May 21, 2012 / 8:53 PM / 5 years ago

Bardem shows plight of Saharawi in film documentary

Spanish actor Javier Bardem poses for photographers after the presentation of a campaign by the Spanish NGO 'Medicos Sin Fronteras' (Medics Without Frontiers or MSF) in Madrid November 17, 2011. REUTERS/Andrea Comas

MADRID (Reuters) - Astonished by squalid conditions he saw when he first travelled to Saharawi refugee camps in southwestern Algeria four years ago, Spanish actor Javier Bardem has told the story of the former Spanish colony in Northern Africa in a new documentary.

“Sons of the Clouds”, which screened at the Berlin film festival in January and premiered this weekend in Spain, was produced by and stars Bardem, who won an Oscar for his role as a stoic hitman in the Coen Brothers’ “No Country for Old Men.”

“(The documentary) was born out of necessity to help these people,” Bardem, 43, said last week on Spanish radio.

The plight of the Saharawi, former residents of Western Sahara who now live in refugee camps in neighboring Algeria, is one of the world’s forgotten conflicts.

But it is a cause close to the hearts of many Spaniards, who take hundreds of Saharawi children into their homes every year over the summer holidays and organize a yearly film festival in the refugee camps.

“Sons of the Clouds” features more than 70 interviews with experts, politicians and analysts who try to explain the situation in Western Sahara which, as a Spanish province in the 1960s, guaranteed Spanish nationality to its inhabitants.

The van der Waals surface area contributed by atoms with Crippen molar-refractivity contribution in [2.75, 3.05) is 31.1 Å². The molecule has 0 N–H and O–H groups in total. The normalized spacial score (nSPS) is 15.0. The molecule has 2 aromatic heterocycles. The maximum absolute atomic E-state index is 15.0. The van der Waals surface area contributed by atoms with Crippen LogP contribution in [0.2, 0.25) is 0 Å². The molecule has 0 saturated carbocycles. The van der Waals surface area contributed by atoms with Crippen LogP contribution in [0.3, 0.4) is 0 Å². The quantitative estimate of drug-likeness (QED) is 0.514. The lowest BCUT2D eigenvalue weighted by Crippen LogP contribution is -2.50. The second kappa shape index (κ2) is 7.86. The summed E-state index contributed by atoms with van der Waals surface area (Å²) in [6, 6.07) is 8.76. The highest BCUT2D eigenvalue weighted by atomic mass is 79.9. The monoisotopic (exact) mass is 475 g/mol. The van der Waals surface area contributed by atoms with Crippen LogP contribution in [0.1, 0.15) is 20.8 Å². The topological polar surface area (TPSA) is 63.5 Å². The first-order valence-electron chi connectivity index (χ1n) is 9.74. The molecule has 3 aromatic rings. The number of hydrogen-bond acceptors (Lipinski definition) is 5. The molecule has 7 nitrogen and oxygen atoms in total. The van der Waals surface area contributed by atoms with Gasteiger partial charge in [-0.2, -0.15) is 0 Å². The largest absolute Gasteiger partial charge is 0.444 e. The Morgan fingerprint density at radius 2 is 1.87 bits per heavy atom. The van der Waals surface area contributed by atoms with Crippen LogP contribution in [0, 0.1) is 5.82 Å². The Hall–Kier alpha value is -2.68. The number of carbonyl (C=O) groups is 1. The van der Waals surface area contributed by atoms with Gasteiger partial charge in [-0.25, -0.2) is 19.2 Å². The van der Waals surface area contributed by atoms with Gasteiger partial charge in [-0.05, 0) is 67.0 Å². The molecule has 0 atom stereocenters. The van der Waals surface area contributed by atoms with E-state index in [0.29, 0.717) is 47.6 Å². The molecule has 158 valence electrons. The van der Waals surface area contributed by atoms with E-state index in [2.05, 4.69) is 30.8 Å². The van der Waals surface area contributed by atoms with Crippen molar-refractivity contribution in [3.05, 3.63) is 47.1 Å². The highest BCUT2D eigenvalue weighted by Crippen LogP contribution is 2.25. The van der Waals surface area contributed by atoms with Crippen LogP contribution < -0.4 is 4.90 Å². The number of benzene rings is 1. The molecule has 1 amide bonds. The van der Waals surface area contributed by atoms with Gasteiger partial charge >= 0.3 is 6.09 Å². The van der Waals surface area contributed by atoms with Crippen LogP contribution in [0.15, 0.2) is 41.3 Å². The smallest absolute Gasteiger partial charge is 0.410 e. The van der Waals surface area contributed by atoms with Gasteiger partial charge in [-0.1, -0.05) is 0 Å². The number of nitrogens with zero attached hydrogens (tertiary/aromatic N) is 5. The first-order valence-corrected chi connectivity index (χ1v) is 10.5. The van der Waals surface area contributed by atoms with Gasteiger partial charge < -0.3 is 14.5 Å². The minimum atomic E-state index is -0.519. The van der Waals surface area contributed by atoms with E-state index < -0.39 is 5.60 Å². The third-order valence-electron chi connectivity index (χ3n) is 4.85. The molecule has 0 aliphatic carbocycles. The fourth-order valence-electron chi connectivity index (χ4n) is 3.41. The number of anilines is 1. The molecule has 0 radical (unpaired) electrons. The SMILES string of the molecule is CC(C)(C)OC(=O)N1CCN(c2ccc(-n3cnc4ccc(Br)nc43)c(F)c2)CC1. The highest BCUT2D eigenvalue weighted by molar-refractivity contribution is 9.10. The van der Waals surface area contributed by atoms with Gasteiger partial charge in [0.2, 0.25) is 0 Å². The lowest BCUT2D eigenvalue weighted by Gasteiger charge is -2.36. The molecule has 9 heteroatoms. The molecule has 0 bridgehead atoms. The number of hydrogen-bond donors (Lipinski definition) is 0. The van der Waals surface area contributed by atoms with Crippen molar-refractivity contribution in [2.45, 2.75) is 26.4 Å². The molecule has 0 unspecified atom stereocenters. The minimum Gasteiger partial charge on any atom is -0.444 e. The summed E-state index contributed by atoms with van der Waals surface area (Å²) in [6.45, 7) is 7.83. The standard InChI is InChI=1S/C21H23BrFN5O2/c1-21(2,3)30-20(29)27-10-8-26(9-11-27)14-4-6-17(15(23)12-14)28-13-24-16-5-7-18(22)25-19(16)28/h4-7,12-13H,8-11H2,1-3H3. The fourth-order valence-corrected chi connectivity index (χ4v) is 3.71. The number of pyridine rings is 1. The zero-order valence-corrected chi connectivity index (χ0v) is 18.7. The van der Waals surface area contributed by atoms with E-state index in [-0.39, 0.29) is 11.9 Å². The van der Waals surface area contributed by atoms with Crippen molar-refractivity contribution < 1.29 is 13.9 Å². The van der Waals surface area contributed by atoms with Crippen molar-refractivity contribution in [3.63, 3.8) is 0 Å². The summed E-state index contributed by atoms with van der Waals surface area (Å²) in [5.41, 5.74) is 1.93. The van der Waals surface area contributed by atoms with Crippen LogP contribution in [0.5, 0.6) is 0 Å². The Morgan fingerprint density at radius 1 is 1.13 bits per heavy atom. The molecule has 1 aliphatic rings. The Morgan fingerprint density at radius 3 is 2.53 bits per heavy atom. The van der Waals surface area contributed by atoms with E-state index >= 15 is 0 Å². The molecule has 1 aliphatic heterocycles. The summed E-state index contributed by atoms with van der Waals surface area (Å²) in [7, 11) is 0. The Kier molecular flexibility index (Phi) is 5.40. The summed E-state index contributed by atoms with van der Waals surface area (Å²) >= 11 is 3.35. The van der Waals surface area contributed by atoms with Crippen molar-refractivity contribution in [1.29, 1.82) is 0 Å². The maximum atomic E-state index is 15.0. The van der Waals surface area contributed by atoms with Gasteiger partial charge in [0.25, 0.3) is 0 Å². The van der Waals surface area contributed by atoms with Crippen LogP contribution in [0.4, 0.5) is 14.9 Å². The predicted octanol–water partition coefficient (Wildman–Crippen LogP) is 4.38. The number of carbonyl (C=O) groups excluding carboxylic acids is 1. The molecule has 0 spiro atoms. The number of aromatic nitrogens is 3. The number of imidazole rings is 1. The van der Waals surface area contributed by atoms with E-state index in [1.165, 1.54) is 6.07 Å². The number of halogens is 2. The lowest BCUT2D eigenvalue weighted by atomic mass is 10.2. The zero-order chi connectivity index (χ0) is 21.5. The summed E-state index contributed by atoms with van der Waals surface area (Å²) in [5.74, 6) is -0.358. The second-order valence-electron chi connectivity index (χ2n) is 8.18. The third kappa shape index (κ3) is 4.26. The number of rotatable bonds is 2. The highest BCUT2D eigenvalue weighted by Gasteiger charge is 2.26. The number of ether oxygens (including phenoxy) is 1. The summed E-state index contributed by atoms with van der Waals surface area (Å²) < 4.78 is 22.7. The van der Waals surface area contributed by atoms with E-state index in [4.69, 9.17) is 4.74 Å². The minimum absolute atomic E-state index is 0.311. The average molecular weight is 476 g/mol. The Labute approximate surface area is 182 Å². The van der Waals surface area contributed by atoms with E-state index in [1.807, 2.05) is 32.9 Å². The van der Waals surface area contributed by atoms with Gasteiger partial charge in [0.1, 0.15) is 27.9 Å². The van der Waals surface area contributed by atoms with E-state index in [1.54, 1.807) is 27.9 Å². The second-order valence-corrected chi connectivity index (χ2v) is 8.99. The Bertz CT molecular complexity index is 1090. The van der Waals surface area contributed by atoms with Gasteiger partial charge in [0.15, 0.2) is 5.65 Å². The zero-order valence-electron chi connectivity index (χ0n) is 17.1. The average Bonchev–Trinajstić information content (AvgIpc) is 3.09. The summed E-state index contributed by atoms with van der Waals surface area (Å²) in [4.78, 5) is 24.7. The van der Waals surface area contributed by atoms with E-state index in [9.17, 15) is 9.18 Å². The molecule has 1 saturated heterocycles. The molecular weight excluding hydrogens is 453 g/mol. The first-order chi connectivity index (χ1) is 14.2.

“We want people to draw their own conclusions”, Bardem said.

Western Sahara, bordered by Morocco, Algeria, Mauritania and the Atlantic Ocean, was a Spanish colony until November 1975 before Morocco annexed it and sent more than 300,000 civilian settlers into the territory.

Around 150,000 Saharawis fled the region and have lived in exile deep in Algeria’s Hamada, or desert within the desert, for 37 years. They want to return to their homeland and inhabit their own, free country.

An independence movement, Polisario Front, waged a low-level war against Morocco until the United Nations brokered a cease-fire in 1991 on the promise of a referendum to decide the fate of the territory, which is about the size of Britain and boasts phosphates, fisheries and, potentially, oil and gas.

Differences between the two sides over who would be eligible to vote undermined the referendum and today, Moroccan capital Rabat offers only limited autonomy to what it considers its southern provinces.

“Enough is enough, no more delays, the time has come for a just solution. The people of Western Sahara must be allowed to speak,” Bardem said last October in a plea before U.N. General Assembly’s decolonization committee.

Spanish activists and politicians have been blocked from entering the territory on fact-finding missions.

Rabat has criticized the U.N. envoy to the contested territory, Christopher Ross, and a U.N. report, published last month, which suggested Morocco may have been spying on the world body’s monitoring force.

Morocco and Algeria-backed Polisario have held several rounds of talks mediated by the U.N. over the past five years, but none have made any progress.

Bardem’s film will be shown in the European Parliament on May 29.

Editing by Paul Day, Fiona Ortiz and Bob Tourtellotte

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